The strange and brilliant fiction of Hilary Mantel
“So the novel begins: ‘When Mrs Axon found out about her daughter’s condition, she was more surprised than sorry; which did not mean that she was not very sorry indeed.” Mysteriously, Evelyn Axon’s daughter Muriel is pregnant, and ‘Her face wore an expression of daft beatitude.’ Something is wrong with Muriel, but before we can work out what a visitor arrives, in dim autumnal light, at the Axons’ house in a suburban avenue of an English town. It is Mrs Sidney, who wishes to contact her dead husband.”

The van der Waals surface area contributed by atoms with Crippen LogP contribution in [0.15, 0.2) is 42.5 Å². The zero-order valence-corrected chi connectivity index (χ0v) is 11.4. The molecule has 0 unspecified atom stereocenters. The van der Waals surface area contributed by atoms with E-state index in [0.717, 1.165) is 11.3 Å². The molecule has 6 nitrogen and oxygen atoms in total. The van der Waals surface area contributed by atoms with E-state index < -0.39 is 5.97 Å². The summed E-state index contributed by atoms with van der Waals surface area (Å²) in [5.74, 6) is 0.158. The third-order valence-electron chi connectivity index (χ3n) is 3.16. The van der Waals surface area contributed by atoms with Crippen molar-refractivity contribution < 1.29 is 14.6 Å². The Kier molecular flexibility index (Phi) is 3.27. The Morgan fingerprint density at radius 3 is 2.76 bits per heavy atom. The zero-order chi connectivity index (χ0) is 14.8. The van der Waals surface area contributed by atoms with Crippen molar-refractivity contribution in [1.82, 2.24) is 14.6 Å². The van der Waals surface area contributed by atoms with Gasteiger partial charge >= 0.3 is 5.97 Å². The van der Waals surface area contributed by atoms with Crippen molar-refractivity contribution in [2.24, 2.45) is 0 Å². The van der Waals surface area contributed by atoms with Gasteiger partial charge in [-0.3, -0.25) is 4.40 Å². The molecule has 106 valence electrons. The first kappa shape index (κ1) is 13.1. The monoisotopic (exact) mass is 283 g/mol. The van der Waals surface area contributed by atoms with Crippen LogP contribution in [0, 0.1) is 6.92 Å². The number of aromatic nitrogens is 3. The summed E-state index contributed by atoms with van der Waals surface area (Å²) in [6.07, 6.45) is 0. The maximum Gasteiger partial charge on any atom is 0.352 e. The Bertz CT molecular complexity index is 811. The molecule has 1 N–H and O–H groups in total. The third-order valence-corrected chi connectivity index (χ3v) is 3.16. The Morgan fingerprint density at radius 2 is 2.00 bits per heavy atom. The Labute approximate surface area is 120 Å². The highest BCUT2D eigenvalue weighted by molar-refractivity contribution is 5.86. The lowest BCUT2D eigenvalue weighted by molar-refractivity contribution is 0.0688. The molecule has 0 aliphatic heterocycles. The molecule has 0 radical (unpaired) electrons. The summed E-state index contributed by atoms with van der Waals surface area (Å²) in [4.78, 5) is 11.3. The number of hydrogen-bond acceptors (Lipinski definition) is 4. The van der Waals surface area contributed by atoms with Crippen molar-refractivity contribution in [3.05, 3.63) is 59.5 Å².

Like many other readers, I found “Wolf Hall” brilliant, but knew little about what Mantel wrote before that. There’s much to read if you want to catch up with her back list.